TT: What’s your opinion of this troubled film all these years later, having seen it recently?

MM: Honestly, I didn’t find it very suspenseful. There’s not a lot of what I call “tension and release” in it. Maybe it’s because of the two different styles being crammed together. But I was looking at it from a technical standpoint.

TT: Did the skating scene play the same way for you as when you finished working on the film?

MM: Yes. After I worked on it, I was never really satisfied with it. There are some movies that you get to work on that you can’t be a prima donna about. They are what they are. They’re low budget, they’re whatever. And you just have to go with that.

You do the best you can with the amount of time and money the producers give you. You do it and then you move on to the next scene and ultimately to the next picture.

TT: If you could do that scene over, what would you do differently?

MM: I think I would shoot it in a larger location. My biggest problem was I could never really believe that the girl wouldn’t hear someone coming up behind her for that period of time.

I know what it’s like to be out in that kind of country. It’s very quiet. If someone is 200 or even 1,000 feet away, you’re gonna know about it. I always have problems with that kind of stuff, not only on this film, but on other pictures. Maybe it’s just me.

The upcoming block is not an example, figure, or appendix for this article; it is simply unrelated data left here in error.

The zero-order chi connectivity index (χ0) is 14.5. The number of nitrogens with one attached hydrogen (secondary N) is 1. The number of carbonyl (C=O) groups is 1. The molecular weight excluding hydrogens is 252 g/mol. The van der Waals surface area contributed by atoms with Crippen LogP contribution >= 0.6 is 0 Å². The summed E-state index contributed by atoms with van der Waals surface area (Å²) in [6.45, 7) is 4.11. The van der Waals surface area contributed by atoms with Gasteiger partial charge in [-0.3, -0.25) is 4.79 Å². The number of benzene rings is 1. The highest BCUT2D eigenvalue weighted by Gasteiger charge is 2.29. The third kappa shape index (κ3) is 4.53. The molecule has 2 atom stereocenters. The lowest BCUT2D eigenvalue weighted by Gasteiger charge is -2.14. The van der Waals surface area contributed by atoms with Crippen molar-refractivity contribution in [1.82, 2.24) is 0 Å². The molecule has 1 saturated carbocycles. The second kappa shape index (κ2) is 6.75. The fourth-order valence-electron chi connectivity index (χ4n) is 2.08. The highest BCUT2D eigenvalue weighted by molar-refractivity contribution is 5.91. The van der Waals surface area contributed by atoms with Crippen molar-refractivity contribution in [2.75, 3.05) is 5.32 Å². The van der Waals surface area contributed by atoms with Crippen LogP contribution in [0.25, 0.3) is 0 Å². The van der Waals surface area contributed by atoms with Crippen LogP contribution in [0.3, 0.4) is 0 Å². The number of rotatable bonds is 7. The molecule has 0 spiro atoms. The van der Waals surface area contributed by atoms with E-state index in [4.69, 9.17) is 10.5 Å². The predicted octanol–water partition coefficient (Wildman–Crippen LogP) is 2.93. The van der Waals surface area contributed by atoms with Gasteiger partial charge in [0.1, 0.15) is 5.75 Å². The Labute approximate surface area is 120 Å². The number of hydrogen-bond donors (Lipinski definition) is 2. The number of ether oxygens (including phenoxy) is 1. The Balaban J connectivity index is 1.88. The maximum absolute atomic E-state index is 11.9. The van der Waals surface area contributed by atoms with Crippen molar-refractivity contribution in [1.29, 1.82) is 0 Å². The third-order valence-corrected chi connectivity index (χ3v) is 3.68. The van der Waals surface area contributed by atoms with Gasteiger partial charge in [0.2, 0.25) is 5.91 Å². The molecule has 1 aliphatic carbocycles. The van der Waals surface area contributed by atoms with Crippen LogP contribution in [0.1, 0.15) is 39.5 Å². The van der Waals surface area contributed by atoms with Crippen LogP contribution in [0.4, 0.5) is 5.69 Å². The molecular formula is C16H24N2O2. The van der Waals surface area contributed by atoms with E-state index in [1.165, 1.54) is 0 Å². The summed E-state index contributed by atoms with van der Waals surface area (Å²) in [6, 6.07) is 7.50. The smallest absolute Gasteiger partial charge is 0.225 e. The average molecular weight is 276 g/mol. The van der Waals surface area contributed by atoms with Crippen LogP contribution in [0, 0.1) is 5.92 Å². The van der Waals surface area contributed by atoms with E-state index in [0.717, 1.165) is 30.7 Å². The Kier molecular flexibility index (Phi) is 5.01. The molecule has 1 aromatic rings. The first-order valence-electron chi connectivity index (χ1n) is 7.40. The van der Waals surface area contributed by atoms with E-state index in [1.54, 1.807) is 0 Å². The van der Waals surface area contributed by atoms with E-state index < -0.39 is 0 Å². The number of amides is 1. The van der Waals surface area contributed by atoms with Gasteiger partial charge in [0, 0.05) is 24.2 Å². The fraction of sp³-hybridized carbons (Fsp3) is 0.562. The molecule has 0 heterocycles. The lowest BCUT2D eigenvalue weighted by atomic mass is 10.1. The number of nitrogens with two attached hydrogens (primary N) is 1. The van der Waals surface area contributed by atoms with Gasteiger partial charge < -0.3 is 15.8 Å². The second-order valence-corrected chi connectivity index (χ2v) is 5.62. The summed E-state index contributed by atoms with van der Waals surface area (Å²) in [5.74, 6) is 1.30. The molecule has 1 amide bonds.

TT: Well, horror films, almost more than any other genre, are pure fantasy. You don’t stick to the same rules as a drama. They’re in their own unique world.

MM: That’s true.

TT: Do you recall any kind of party after Curtains was completed?

MM: Yes, I remember the wrap party for Curtains. The cast and crew came. Burton Cummings came and played. He and Peter were great friends. I remember a stage. I’m thinking it was the same theatre where the alternate closing scene was shot.

TT: Are you surprised Curtains has such a following?

MM: Yes, I am! (Laughs.)

TT: We don’t know if it’s lost on Canadians but the movie was played on American cable stations like HBO constantly beginning in ’83. A lot of people remember seeing it when they were younger.